Denmark-based H. Lundbeck, which was fined in the EU last year for its effort to keep generics of antidepressant blockbuster Celexa off the market, is now facing questions in its home country. The health minister there is telling local jurisdictions they should bring legal action if they think they can prove they have been harmed by any drugmaker's effort to prevent competition.
According to Reuters, officials in the 5 regions that oversee hospitals and other healthcare providers have asked the attorney general for an opinion on whether they can seek damages against Lundbeck.
"I think the public health system should raise a compensation claim if they can lift the burden of proof," Danish health minister Astrid Krag told the Denmark newspaper Jyllands-Posten in an interview, Reuters reports.
The whole matter stems from a patent fight between Lundbeck and generic drugmaker Actavis ($ACT) over antidepressant Cipralex, Reuters reports. Actavis has suggested that Lundbeck has been blocking generic competition there, while Lundbeck accuses Actavis of infringing its patent on the drug. A Danish court recently found in favor of Actavis, which earlier had its generic blocked by a lower court ruling, but as Lundbeck pointed out, final disposition of the case is probably still some ways out.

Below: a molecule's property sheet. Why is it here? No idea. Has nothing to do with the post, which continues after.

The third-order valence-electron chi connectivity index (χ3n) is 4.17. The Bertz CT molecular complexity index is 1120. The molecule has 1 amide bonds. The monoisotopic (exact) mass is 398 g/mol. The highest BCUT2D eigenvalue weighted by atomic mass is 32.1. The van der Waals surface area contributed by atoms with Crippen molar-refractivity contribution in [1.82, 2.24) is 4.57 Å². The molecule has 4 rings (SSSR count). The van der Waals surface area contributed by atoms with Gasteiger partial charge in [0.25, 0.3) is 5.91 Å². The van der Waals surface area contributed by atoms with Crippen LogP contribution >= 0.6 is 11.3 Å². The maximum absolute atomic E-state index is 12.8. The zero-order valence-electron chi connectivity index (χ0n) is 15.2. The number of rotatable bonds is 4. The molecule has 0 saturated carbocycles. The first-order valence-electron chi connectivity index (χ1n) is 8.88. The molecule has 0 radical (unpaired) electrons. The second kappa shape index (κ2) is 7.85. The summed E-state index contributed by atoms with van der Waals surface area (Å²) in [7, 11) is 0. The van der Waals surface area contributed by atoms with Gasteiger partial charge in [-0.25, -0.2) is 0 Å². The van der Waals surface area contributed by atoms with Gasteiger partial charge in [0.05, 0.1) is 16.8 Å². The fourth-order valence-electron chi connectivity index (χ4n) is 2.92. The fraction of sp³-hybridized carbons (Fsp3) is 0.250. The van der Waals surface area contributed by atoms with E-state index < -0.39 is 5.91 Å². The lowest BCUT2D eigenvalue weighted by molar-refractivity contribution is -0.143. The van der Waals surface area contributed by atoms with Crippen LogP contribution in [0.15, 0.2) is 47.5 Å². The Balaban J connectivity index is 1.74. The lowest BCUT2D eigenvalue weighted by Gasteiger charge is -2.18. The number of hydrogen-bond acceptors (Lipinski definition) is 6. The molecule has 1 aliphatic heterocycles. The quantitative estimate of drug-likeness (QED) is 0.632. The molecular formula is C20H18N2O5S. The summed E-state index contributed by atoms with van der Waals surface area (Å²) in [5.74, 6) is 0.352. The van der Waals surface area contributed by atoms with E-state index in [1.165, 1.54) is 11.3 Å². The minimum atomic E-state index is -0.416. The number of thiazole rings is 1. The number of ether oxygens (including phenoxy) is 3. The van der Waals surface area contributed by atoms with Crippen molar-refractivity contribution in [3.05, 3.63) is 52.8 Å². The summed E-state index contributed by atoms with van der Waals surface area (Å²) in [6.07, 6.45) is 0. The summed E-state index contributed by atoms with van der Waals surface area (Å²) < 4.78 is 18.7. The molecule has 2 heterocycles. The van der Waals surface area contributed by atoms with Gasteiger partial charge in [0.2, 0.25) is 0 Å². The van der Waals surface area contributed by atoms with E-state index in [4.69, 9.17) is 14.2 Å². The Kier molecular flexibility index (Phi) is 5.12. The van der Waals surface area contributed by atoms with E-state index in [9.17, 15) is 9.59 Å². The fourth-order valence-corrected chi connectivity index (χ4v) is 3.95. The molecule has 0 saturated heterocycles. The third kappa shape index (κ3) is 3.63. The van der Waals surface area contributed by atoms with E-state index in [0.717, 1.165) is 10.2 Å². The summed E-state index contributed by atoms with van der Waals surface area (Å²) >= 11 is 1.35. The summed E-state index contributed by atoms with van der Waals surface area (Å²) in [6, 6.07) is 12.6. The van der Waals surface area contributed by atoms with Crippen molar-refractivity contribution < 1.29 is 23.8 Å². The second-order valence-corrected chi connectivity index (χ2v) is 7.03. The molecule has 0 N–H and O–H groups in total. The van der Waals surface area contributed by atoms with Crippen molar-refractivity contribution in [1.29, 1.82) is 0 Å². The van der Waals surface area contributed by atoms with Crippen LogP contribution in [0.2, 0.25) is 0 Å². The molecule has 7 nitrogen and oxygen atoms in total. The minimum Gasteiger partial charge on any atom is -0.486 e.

"As for our case against Actavis it is--sadly--not unlike other cases of generic companies violating our patents and we have tried to enforce our patent," a Lundbeck spokesperson told Pharmafocus. "The court case about the infringement is ongoing. A verdict is probably a year or two away."
Last summer, the European Commission (EC) fined Lundbeck and a cadre of companies €146 million ($195.5 million) for striking so-called pay-for-delay deals that delayed the launch of generics. The EC action was the first of its kind for this antitrust regulator. In Lundbeck's case, it was fined €93.8 million ($125.6 million) for working out agreements more than a decade ago with competitors like Ranbaxy Laboratories and Merck KGaA to hold off launching their copies of its blockbuster antidepressant, Celexa. The EC said the deals hurt patients and government payers by keeping prices artificially high. When generics of citalopram finally hit the market, the cost of the drug dropped by 90%, it said. Lundbeck disputed the claim and along with Ranbaxy said they would appeal.